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Early in 2021, I started a new Bible reading plan. It will take me through the entire Bible in roughly seven years.

My plan is inspired by Nate Pickowicz and his book How to Eat Your Bible. “Instead of plowing through a few verses and then speeding off to work, slow it down. Instead of laboring through the whole Bible in a year, go a little deeper. Instead of reading your Bible simply to check it off the chore list, change your mental approach—change your philosophy. Instead, take a longer view of learning your Bible—two, three, five, or even seven years. Make your end goal not merely to read the Bible but to know and understand it—to love and treasure it as God’s holy, sufficient, transforming Word.”

Challenge accepted.

I’m using some Scripture journals that I own. The text of Scripture is on the left side; the right side contains room for me to make notes.

I decided to modify the plan that Pickowicz suggests. Every time I start a new book, I spend a couple of weeks reading background material on the book. Because I’m in the Hebrew Scriptures right now, that means reading Old Testament surveys and introductions. Before I begin each book, I want to understand the big picture, and to get a general sense of the outline.

Then I start to read. Every two weeks, I start a new chunk, usually 6 or 7 chapters. The goal is to read the same passage every day, taking notes as I go. I use a simple highlighting system the first day as I read through the passage: blue for passages that talk about the character of God, green for promises, orange for prayers, red for redemptive passages, and yellow for anything else.

Each day I pull out a new study Bible and work through the same chunk again, taking notes as I go.

By the end of the two weeks, I have a pretty good sense of the text. That’s when I try to summarize the big idea of each section. “I have a conviction that no sermon is ready for preaching, not ready for writing out, until we can express its theme in a short, pregnant sentence as clear as crystal,” wrote J.H. Jowett. “I find the getting of that sentence is the hardest, the most exacting, and the most fruitful labour in my study.” At the end of each two-week period, I have a decent understanding of each passage and at least the start of a big idea that I can refine later.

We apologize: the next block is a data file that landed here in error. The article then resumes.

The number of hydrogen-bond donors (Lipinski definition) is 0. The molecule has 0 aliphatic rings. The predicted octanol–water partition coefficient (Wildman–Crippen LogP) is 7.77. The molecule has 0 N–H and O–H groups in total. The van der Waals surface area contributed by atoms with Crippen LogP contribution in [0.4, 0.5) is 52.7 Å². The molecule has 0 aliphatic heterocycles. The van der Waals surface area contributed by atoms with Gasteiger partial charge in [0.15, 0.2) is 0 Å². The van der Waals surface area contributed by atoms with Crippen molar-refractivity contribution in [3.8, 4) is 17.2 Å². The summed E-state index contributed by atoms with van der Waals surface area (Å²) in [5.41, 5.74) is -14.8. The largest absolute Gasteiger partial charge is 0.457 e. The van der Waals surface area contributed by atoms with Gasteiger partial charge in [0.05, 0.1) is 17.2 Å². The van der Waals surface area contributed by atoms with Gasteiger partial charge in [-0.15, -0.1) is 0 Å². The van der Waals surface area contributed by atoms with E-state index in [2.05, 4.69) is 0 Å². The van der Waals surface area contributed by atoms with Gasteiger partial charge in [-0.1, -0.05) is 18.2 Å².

Then I move on to the next section and repeat the process for another couple of weeks.

I’ve loved the process. After almost 18 months, I’m only in Deuteronomy, although I’ve interrupted my normal order to prepare to preach series on other books. When I have been called upon to preach a text I’ve studied this way, preparation comes a lot easier. I think I could be pressed to preach on a passage I’ve studied with only a few moments’ notice if necessary.

There’s no one way to read the Bible, but I commend this method to anyone who’s up to a challenge. I’ve got about 60 books to go, but I’m loving this approach. At the end, God willing, I’ll have a set of notes I can use and pass down to others, and I’ll have a much better understanding of Scripture as I begin to read it again. Not a bad way to spend seven years.